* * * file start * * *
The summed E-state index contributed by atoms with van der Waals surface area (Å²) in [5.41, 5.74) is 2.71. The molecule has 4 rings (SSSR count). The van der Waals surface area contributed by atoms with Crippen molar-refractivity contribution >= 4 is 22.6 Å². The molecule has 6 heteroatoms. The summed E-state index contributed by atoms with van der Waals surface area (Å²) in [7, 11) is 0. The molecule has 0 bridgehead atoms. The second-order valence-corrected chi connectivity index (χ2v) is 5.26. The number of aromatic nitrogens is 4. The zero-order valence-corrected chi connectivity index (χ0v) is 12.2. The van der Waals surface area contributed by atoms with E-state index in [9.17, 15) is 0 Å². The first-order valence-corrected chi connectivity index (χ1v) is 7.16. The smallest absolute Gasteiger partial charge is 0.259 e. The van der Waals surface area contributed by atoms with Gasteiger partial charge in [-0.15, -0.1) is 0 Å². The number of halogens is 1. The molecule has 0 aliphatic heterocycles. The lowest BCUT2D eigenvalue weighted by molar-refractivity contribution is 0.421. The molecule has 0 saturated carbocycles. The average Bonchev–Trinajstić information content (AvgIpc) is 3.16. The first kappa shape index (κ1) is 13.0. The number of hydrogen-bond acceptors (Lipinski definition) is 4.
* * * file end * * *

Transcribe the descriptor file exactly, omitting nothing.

The summed E-state index contributed by atoms with van der Waals surface area (Å²) in [5.41, 5.74) is 2.71. The molecule has 4 rings (SSSR count). The van der Waals surface area contributed by atoms with Crippen molar-refractivity contribution >= 4 is 22.6 Å². The molecule has 6 heteroatoms. The summed E-state index contributed by atoms with van der Waals surface area (Å²) in [7, 11) is 0. The molecule has 0 bridgehead atoms. The second-order valence-corrected chi connectivity index (χ2v) is 5.26. The number of aromatic nitrogens is 4. The zero-order valence-corrected chi connectivity index (χ0v) is 12.2. The van der Waals surface area contributed by atoms with E-state index in [9.17, 15) is 0 Å². The first-order valence-corrected chi connectivity index (χ1v) is 7.16. The smallest absolute Gasteiger partial charge is 0.259 e. The van der Waals surface area contributed by atoms with Gasteiger partial charge in [-0.15, -0.1) is 0 Å². The number of halogens is 1. The molecule has 0 aliphatic heterocycles. The lowest BCUT2D eigenvalue weighted by molar-refractivity contribution is 0.421. The molecule has 0 saturated carbocycles. The average Bonchev–Trinajstić information content (AvgIpc) is 3.16. The first kappa shape index (κ1) is 13.0. The number of hydrogen-bond acceptors (Lipinski definition) is 4.